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Boston Society of Architects

Feature

Shifting gears

The historic Speedway complex—hidden in plain sight along the Charles River—gets set for a reawakening

RENEW Jan-March 2020

Speedway 1898 Olmsted Speedway plan lo res

General plan for the Charles River Speedway, 1898

Image courtesy of Bruner/Cott Architects

If winter is cold and dark, at least snowdrops and the promise of spring give us hope and hint of new life. The cycles of change—to cities and the natural world—can remind us that places have souls to lose. Emotions may be mixed. There is a quiet richness to the reworking of existing buildings that has crept into the psyche of the design professions as they resurrect past aesthetics, juxtaposed against new imageries and an overturning of previous uses. Those cycles of change reel from catastrophic to delicately nuanced, and architects try to counter one and orchestrate the other.

Brighton Abattoir drawing, c. 1872
Image courtesy of Brighton Allston Historical Society

In 1872, the Butchers’ Slaughtering and Melting Association of Boston consolidated more than 30 slaughterhouses into a single 42-acre facility that remained on the banks of the Charles upriver from the bridge linking Western Avenue to Arsenal Street in Watertown. The new facility, called Brighton Abattoir, consisted of multiple buildings, including cattle pens, sheephouses, slaughterhouses, and a four-story rendering plant with direct drains to the river. Despite this effort to manage deliveries of thousands of animals and to limit perceived water pollution and aromatic onslaughts, the Charles River still ran with blood. Depending on the wind direction, offensive odors could waft in unwelcome directions.

Inspired by the success of the Metropolitan Sewerage Commission, landscape architect Charles Eliot and urban planner–journalist Sylvester Baxter formed the Trustees of Public Reservations. That private organization led the state legislature in 1892 to form the Metropolitan Park Commission (MPC), the agency charged to oversee and maintain the Metropolitan Park System, the first regional park system created in the country. The lands within this system were called “reservations” to distinguish them from Victorian parks.

In 1897, the Charles River Basin may have been the commission’s most important acquisition. Eventually, the smelly tidal estuary farther into Boston became part of the City Beautiful movement. For Brighton, Eliot sketched a plan for a “Speedway” that would establish his vision for “naturalistic” landscapes along the Charles River reserved for recreational uses.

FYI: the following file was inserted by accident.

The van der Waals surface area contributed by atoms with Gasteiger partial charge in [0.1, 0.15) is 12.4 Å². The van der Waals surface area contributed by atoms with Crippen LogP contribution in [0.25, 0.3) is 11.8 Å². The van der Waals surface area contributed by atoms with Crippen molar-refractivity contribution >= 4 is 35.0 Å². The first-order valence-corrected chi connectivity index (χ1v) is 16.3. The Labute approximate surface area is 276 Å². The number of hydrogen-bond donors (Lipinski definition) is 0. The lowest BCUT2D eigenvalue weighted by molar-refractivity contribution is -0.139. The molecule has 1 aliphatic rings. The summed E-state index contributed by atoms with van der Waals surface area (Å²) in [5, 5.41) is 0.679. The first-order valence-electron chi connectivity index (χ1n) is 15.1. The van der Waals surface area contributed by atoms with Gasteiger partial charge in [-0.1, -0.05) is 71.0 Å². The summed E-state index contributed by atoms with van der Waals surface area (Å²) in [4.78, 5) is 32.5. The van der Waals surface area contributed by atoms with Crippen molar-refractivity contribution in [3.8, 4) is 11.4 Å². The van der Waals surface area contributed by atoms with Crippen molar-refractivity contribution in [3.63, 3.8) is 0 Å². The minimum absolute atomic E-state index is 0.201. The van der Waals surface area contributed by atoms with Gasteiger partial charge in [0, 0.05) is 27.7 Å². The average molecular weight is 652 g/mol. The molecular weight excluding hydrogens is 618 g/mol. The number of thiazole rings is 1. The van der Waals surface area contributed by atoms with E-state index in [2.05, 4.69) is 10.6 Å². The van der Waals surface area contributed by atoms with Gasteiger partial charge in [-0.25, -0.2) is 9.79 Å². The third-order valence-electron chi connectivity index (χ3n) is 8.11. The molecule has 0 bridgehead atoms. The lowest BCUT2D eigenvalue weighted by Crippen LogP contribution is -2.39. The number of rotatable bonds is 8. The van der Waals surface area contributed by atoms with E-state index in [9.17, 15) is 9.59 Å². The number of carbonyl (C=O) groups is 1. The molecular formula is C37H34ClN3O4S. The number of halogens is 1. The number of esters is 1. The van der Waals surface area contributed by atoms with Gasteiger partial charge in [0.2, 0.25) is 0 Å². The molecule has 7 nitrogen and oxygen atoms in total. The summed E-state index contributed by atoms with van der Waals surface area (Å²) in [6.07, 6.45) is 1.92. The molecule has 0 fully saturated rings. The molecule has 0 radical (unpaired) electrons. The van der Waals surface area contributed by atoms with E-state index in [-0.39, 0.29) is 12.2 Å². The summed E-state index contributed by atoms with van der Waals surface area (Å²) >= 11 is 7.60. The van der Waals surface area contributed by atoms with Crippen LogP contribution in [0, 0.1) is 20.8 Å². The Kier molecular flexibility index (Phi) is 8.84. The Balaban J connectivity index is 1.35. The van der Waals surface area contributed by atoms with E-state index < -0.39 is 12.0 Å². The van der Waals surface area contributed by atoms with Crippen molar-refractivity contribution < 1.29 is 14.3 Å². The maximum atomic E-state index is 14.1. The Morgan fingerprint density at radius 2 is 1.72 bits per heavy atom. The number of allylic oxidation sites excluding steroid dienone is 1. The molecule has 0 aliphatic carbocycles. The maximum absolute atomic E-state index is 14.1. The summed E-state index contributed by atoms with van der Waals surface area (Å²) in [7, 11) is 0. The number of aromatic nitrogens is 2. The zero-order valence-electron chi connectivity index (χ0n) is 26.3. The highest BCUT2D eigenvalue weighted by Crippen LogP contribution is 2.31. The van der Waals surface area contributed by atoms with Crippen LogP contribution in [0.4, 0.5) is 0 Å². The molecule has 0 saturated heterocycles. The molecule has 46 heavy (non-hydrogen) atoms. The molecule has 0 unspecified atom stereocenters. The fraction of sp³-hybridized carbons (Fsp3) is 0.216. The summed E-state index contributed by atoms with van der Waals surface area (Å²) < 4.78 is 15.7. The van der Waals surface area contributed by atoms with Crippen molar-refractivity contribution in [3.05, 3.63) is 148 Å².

An aerial view of the trotting park section of the Charles River Speedway, 1928.
Photo courtesy of the Boston Public Library

Eliot died in 1897 of meningitis, and his efforts moved to the Olmsted Brothers firm. They produced plans for a scenic parkway, a mile-long racetrack for horses and bicycles, and a riverfront pedestrian promenade. The MPC built dikes and then drained, filled, and regraded the land shown on the Speedway plan. [Fig. 2, 1899 Façade] Separately, in 1899, the Olmsted Brothers convinced the MPC to acquire and clear a site of lumberyards at the intersection of Western Avenue and Market Street to build the Charles River Speedway Administration Building—complete with a superintendent’s house, offices, and stables. The house looked across Western Avenue toward its immediate neighbor, the Brighton Abattoir.

Within five years, the Charles River Speedway Administration Building doubled the size of its stable yard for racing trotters, added a park police station with jail cells, and introduced a cow barn into the stone basement. There is no record of facilities for bike maintenance. World War I came and went.

Stables for carts and carriages became garages for automobiles.